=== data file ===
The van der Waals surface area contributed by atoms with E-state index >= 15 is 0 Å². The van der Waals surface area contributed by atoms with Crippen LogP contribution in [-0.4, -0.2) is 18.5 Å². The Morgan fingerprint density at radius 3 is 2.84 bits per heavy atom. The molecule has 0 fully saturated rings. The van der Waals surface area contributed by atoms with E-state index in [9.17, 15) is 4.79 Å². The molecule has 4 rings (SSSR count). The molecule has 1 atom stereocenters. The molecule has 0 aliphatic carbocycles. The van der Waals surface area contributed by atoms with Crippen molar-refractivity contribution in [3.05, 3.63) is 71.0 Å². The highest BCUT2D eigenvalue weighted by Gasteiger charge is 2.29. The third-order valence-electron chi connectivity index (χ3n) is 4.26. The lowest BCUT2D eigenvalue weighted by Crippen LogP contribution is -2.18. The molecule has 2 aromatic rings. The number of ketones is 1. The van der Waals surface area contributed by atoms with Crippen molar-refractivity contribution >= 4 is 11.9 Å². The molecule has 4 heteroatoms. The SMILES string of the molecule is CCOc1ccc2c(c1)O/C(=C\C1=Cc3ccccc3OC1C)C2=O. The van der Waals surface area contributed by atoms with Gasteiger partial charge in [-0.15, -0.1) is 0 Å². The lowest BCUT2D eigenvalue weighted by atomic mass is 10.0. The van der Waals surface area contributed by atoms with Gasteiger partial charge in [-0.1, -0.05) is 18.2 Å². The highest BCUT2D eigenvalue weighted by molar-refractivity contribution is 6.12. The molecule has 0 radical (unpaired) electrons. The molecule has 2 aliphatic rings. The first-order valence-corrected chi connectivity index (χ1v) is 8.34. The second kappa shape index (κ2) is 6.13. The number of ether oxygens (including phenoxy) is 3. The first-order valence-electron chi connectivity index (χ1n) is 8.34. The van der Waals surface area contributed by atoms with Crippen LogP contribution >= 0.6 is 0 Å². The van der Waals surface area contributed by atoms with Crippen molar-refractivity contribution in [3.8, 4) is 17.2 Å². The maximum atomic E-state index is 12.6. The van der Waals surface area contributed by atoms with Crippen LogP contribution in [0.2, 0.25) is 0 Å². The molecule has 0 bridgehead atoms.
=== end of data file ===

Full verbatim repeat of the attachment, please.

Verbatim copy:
The van der Waals surface area contributed by atoms with E-state index >= 15 is 0 Å². The van der Waals surface area contributed by atoms with Crippen LogP contribution in [-0.4, -0.2) is 18.5 Å². The Morgan fingerprint density at radius 3 is 2.84 bits per heavy atom. The molecule has 0 fully saturated rings. The van der Waals surface area contributed by atoms with E-state index in [9.17, 15) is 4.79 Å². The molecule has 4 rings (SSSR count). The molecule has 1 atom stereocenters. The molecule has 0 aliphatic carbocycles. The van der Waals surface area contributed by atoms with Crippen molar-refractivity contribution in [3.05, 3.63) is 71.0 Å². The highest BCUT2D eigenvalue weighted by Gasteiger charge is 2.29. The third-order valence-electron chi connectivity index (χ3n) is 4.26. The lowest BCUT2D eigenvalue weighted by Crippen LogP contribution is -2.18. The molecule has 2 aromatic rings. The number of ketones is 1. The van der Waals surface area contributed by atoms with Crippen molar-refractivity contribution >= 4 is 11.9 Å². The molecule has 4 heteroatoms. The SMILES string of the molecule is CCOc1ccc2c(c1)O/C(=C\C1=Cc3ccccc3OC1C)C2=O. The van der Waals surface area contributed by atoms with Gasteiger partial charge in [-0.15, -0.1) is 0 Å². The lowest BCUT2D eigenvalue weighted by atomic mass is 10.0. The van der Waals surface area contributed by atoms with Gasteiger partial charge in [-0.1, -0.05) is 18.2 Å². The highest BCUT2D eigenvalue weighted by molar-refractivity contribution is 6.12. The molecule has 0 radical (unpaired) electrons. The molecule has 2 aliphatic rings. The first-order valence-corrected chi connectivity index (χ1v) is 8.34. The second kappa shape index (κ2) is 6.13. The number of ether oxygens (including phenoxy) is 3. The first-order valence-electron chi connectivity index (χ1n) is 8.34. The van der Waals surface area contributed by atoms with Crippen LogP contribution >= 0.6 is 0 Å². The van der Waals surface area contributed by atoms with Crippen molar-refractivity contribution in [3.8, 4) is 17.2 Å². The maximum atomic E-state index is 12.6. The van der Waals surface area contributed by atoms with Crippen LogP contribution in [0.2, 0.25) is 0 Å². The molecule has 0 bridgehead atoms.